“The CBSE schools we spoke to, said that the reason they are not part of the main process is that their admission begins in February, before the state board or matriculation schools,” says Shhiva.

Representational image of a girl child in class, wearing a hearing aid.
RTE seats are given on priority to children of disadvantaged groups, including the disabled. Pic: DFID – UK Department for International Development (CC BY-SA 2.0)

Issues at the entry-level in RTE

This academic year (2022-23), Chennai saw the highest number of RTE applications in Tamil Nadu: 29,000 applications vied for 4100 RTE seats in Chennai. Due to the pandemic, many people faced job losses, and the financial stress led them to opt for RTE admission for their wards. However, the final number of beneficiaries is yet to be finalised for the current academic year, confirms the Chief Education Office of Chennai district.

Securing an RTE seat is not as simple as it sounds. “A parent can only apply for the entry-level Class, and cannot get an RTE seat in any other,” says Gilber Alfred, an RTE programme associate from Bhumi, an NGO working in the education sector. Among the 392 schools in Chennai, only two schools allow entry at the Class 1 level, while the rest of the schools start with LKG.

What this effectively means is that if someone wants a seat in Class 1 in a school where LKG is the entry-level class, they will not be eligible for an RTE seat, even if they belong to the economically weaker sections.

Many parents are unaware of this and consequently, miss out on getting their children admitted to their desired school under RTE. Seats are not available for candidates seeking admission in classes higher than the entry-level class of a school. Sumathi, a stay-at-home mom from Adyar came to know about the RTE option only last year when her child was studying in Class 3 in a private matriculation school. Now, she cannot apply for an RTE seat in Class 4. “LKG is the starting class in the school of my daughter, and the school says we should have applied then. However, we are finding it increasingly difficult to pay her fees and run the family,” clarified Sumathi.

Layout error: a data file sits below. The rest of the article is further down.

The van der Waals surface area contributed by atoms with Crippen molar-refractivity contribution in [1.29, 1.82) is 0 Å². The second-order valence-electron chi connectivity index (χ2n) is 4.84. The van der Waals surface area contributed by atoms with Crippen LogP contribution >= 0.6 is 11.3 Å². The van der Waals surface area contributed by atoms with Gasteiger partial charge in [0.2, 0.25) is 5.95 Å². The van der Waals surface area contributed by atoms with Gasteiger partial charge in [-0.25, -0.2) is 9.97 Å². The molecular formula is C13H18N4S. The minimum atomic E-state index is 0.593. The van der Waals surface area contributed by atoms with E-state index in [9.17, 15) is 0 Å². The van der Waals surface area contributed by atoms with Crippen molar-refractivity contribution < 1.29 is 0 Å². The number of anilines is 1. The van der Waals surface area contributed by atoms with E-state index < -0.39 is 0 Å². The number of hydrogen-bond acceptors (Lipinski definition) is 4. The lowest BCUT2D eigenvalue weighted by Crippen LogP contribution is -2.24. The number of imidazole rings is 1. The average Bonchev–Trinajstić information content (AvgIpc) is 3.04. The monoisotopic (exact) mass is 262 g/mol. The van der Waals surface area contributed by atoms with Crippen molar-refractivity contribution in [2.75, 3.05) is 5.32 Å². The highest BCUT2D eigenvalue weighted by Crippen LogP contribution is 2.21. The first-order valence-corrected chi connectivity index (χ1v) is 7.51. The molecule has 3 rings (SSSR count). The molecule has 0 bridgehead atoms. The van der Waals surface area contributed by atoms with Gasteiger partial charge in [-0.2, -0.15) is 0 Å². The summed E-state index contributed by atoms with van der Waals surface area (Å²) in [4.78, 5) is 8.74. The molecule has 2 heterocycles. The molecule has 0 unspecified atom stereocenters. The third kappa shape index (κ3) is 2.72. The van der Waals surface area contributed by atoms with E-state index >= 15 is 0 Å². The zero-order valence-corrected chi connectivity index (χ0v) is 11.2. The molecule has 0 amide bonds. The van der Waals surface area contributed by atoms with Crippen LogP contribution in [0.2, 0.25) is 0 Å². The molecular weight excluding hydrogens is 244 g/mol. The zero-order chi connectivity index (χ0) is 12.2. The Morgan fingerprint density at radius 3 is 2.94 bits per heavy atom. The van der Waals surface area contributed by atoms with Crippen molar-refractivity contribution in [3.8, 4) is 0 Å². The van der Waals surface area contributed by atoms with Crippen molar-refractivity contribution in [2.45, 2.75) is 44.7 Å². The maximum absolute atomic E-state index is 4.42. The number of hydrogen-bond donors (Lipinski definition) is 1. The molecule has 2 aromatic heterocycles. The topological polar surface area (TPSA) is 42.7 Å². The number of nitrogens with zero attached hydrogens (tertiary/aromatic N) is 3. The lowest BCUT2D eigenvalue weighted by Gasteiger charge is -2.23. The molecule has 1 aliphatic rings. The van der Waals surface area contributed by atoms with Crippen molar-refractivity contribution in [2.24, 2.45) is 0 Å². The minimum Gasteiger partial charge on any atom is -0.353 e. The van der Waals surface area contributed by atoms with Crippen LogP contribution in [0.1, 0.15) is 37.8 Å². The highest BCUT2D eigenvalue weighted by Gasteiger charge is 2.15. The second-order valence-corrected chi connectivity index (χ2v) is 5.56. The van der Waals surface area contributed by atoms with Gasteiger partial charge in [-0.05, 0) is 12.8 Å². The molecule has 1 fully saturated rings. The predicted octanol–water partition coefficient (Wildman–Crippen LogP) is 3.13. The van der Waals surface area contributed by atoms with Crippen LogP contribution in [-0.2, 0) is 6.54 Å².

If a school has more RTE seats than the applications it has received, allotment will happen immediately. “If, however, a school has only eight seats under the RTE and receives, say, 13 applications, the final selection will be through an offline lottery. The parents have to visit the respective schools to know the admission status of their wards,” explains Shhiva. “To ensure transparency in the lottery, a parent, principal and RTE officers of the school are called.”

“At least one of the applicant parents is called. However, the lottery dates are put up on the RTE website of the state for all parents to see. The parents need to go to the schools they have applied to, in order to find out if their child has been allotted a seat or not via the lottery,” said Shhiva.

There are, however, allegations that the lottery for selection does not always take place in a fair manner. “Some schools give off the RTE seats to the children of staff working in the school. For instance, they may give RTE seats to the wards of the watchmen and housekeeping staff working in the premises,” says Shhiva. “In some schools, the lottery itself does not happen,” says Gilber.


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Filling the gaps in the admissions process

“The core problem is transparency. There are two processes involved here: application and admission. The application process is very transparent, and it is online, while admission is offline in Tamil Nadu,” says Shhiva.